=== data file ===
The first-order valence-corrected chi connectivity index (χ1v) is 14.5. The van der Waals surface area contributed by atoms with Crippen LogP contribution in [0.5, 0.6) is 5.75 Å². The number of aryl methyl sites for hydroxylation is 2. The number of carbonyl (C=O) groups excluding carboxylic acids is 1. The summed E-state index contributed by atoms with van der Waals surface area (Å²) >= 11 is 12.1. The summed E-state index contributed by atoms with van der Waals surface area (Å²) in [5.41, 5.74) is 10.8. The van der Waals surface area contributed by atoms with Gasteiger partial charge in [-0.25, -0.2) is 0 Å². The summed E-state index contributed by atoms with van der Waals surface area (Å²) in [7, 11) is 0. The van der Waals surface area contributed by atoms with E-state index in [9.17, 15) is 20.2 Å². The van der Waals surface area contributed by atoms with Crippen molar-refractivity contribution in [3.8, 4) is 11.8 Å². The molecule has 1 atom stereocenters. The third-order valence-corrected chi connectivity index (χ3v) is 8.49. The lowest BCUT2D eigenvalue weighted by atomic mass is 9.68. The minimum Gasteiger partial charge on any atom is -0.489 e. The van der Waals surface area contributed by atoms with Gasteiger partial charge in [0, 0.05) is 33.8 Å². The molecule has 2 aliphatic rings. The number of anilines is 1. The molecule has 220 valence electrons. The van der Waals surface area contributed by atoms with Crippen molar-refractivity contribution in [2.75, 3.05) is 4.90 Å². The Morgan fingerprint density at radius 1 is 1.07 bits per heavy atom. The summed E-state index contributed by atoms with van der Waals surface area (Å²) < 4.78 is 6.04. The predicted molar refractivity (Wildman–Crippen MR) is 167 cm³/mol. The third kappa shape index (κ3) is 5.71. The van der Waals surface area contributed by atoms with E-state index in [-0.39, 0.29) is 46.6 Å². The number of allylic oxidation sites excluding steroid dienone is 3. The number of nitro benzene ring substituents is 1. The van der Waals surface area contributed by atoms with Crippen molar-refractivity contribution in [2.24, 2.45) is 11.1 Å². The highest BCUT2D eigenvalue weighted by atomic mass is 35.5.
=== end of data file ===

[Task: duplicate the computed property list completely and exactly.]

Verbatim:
The first-order valence-corrected chi connectivity index (χ1v) is 14.5. The van der Waals surface area contributed by atoms with Crippen LogP contribution in [0.5, 0.6) is 5.75 Å². The number of aryl methyl sites for hydroxylation is 2. The number of carbonyl (C=O) groups excluding carboxylic acids is 1. The summed E-state index contributed by atoms with van der Waals surface area (Å²) >= 11 is 12.1. The summed E-state index contributed by atoms with van der Waals surface area (Å²) in [5.41, 5.74) is 10.8. The van der Waals surface area contributed by atoms with Gasteiger partial charge in [-0.25, -0.2) is 0 Å². The summed E-state index contributed by atoms with van der Waals surface area (Å²) in [7, 11) is 0. The van der Waals surface area contributed by atoms with E-state index in [9.17, 15) is 20.2 Å². The van der Waals surface area contributed by atoms with Crippen molar-refractivity contribution in [3.8, 4) is 11.8 Å². The molecule has 1 atom stereocenters. The third-order valence-corrected chi connectivity index (χ3v) is 8.49. The lowest BCUT2D eigenvalue weighted by atomic mass is 9.68. The minimum Gasteiger partial charge on any atom is -0.489 e. The van der Waals surface area contributed by atoms with Gasteiger partial charge in [0, 0.05) is 33.8 Å². The molecule has 2 aliphatic rings. The number of anilines is 1. The molecule has 220 valence electrons. The van der Waals surface area contributed by atoms with Crippen molar-refractivity contribution in [2.75, 3.05) is 4.90 Å². The Morgan fingerprint density at radius 1 is 1.07 bits per heavy atom. The summed E-state index contributed by atoms with van der Waals surface area (Å²) < 4.78 is 6.04. The predicted molar refractivity (Wildman–Crippen MR) is 167 cm³/mol. The third kappa shape index (κ3) is 5.71. The van der Waals surface area contributed by atoms with E-state index in [-0.39, 0.29) is 46.6 Å². The number of allylic oxidation sites excluding steroid dienone is 3. The number of nitro benzene ring substituents is 1. The van der Waals surface area contributed by atoms with Crippen molar-refractivity contribution in [2.24, 2.45) is 11.1 Å². The highest BCUT2D eigenvalue weighted by atomic mass is 35.5.